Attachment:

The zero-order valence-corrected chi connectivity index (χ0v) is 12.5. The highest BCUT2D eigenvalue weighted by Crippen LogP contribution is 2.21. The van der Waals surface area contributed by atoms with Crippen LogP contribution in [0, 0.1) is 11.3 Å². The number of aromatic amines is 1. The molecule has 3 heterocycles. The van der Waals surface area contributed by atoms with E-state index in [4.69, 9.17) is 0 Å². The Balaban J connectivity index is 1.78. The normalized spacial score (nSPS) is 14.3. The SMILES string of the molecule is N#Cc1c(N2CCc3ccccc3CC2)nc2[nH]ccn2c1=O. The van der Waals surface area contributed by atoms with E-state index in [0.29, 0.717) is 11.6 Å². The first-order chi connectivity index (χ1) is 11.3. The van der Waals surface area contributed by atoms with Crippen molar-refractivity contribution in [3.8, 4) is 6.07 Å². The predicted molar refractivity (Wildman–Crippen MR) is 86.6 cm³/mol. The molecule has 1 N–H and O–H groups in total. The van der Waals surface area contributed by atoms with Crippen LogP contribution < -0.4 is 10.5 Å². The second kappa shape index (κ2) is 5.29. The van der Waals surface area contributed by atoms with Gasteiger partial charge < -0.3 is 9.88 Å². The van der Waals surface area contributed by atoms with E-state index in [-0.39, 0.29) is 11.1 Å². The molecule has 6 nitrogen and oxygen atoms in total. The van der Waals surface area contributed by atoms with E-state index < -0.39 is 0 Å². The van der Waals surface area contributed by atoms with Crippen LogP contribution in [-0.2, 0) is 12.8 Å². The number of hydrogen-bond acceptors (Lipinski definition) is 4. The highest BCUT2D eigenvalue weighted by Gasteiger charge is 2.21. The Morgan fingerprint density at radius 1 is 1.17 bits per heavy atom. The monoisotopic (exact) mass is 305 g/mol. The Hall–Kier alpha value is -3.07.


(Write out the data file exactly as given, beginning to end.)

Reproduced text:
The zero-order valence-corrected chi connectivity index (χ0v) is 12.5. The highest BCUT2D eigenvalue weighted by Crippen LogP contribution is 2.21. The van der Waals surface area contributed by atoms with Crippen LogP contribution in [0, 0.1) is 11.3 Å². The number of aromatic amines is 1. The molecule has 3 heterocycles. The van der Waals surface area contributed by atoms with E-state index in [4.69, 9.17) is 0 Å². The Balaban J connectivity index is 1.78. The normalized spacial score (nSPS) is 14.3. The SMILES string of the molecule is N#Cc1c(N2CCc3ccccc3CC2)nc2[nH]ccn2c1=O. The van der Waals surface area contributed by atoms with E-state index in [0.29, 0.717) is 11.6 Å². The first-order chi connectivity index (χ1) is 11.3. The van der Waals surface area contributed by atoms with Crippen molar-refractivity contribution in [3.8, 4) is 6.07 Å². The predicted molar refractivity (Wildman–Crippen MR) is 86.6 cm³/mol. The molecule has 1 N–H and O–H groups in total. The van der Waals surface area contributed by atoms with Crippen LogP contribution < -0.4 is 10.5 Å². The second kappa shape index (κ2) is 5.29. The van der Waals surface area contributed by atoms with Gasteiger partial charge < -0.3 is 9.88 Å². The van der Waals surface area contributed by atoms with E-state index in [-0.39, 0.29) is 11.1 Å². The molecule has 6 nitrogen and oxygen atoms in total. The van der Waals surface area contributed by atoms with E-state index < -0.39 is 0 Å². The van der Waals surface area contributed by atoms with Crippen LogP contribution in [-0.2, 0) is 12.8 Å². The number of hydrogen-bond acceptors (Lipinski definition) is 4. The highest BCUT2D eigenvalue weighted by Gasteiger charge is 2.21. The Morgan fingerprint density at radius 1 is 1.17 bits per heavy atom. The monoisotopic (exact) mass is 305 g/mol. The Hall–Kier alpha value is -3.07.